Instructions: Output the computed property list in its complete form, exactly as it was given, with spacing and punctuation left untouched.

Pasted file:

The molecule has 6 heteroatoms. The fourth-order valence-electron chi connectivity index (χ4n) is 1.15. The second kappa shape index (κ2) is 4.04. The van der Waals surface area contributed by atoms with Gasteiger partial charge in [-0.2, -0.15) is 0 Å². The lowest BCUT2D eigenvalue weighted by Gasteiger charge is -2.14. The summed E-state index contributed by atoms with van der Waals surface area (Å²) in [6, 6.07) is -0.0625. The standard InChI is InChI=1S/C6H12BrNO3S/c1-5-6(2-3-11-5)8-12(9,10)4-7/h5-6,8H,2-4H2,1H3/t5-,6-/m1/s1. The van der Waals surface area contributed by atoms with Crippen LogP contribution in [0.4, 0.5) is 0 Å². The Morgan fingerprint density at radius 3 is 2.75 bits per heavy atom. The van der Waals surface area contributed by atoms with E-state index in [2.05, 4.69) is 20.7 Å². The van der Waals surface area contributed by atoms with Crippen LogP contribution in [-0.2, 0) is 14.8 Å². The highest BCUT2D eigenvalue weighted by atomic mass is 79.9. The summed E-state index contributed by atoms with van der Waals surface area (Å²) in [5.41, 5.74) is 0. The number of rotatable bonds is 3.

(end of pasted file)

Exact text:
The molecule has 6 heteroatoms. The fourth-order valence-electron chi connectivity index (χ4n) is 1.15. The second kappa shape index (κ2) is 4.04. The van der Waals surface area contributed by atoms with Gasteiger partial charge in [-0.2, -0.15) is 0 Å². The lowest BCUT2D eigenvalue weighted by Gasteiger charge is -2.14. The summed E-state index contributed by atoms with van der Waals surface area (Å²) in [6, 6.07) is -0.0625. The standard InChI is InChI=1S/C6H12BrNO3S/c1-5-6(2-3-11-5)8-12(9,10)4-7/h5-6,8H,2-4H2,1H3/t5-,6-/m1/s1. The van der Waals surface area contributed by atoms with Crippen LogP contribution in [0.4, 0.5) is 0 Å². The Morgan fingerprint density at radius 3 is 2.75 bits per heavy atom. The van der Waals surface area contributed by atoms with E-state index in [2.05, 4.69) is 20.7 Å². The van der Waals surface area contributed by atoms with Crippen LogP contribution in [-0.2, 0) is 14.8 Å². The highest BCUT2D eigenvalue weighted by atomic mass is 79.9. The summed E-state index contributed by atoms with van der Waals surface area (Å²) in [5.41, 5.74) is 0. The number of rotatable bonds is 3.